"The increased number of associate degrees (for Hispanics) is great, but the more education the better," said Donald Foss, provost at the University of Houston. "The important thing is to get a bachelor's degree."

The level of education is the best predictor of income, said Steve Murdock, the state's demographer and a professor at the University of Texas at San Antonio.

According to the most recent data, 35 percent of white Texans had a college degree, while less than 9 percent of Latinos had one.

"It's a clear need that our non-Anglo students be competitive," Murdock said.

Opening up options
In another trend, women have accounted for two-thirds of the increase in bachelor's degrees at the state's public universities over the past five years. Black and Hispanic men are the least likely to graduate, according to the coordinating board's data.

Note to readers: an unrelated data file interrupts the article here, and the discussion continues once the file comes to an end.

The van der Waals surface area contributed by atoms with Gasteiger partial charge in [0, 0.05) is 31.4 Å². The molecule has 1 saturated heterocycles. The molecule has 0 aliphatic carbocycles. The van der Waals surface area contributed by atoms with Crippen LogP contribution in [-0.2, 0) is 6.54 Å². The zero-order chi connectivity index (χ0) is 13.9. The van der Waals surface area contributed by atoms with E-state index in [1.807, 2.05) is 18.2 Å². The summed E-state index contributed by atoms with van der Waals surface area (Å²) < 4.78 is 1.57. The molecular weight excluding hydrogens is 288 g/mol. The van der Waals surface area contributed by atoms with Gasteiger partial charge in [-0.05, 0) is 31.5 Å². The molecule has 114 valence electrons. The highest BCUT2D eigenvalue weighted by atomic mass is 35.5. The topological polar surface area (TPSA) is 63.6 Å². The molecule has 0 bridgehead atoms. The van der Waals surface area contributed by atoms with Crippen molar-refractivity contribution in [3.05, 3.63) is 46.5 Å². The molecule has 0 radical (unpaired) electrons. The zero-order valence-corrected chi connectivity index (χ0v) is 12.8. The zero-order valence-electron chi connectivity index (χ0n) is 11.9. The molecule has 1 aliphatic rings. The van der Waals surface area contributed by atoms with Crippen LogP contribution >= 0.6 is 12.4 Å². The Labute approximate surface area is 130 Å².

Skipping college wasn't an option for Eric Gonzales, a graduate of MacArthur High School, where his father is the baseball coach.

"It was pretty much demanded," said Gonzales, who expects to graduate from UH this spring with an economics degree.

A member of the predominantly Hispanic fraternity Alpha Psi Lambda, Gonzales said he isn't surprised to hear the number of Texas Latinos earning college degrees is climbing.

"Not surprised. Just glad," he said. "I know once I get my degree I'll have career options. I won't be limited and forced to take something I don't want."

To increase the number of graduates at a time of limited resources, Raymund Paredes, the state's higher education commissioner, said universities must be encouraged to offer more classes on weeknights and weekends and in the summer.

He also said the state should consider requiring students to take more classes online and offering more opportunities for work-study programs.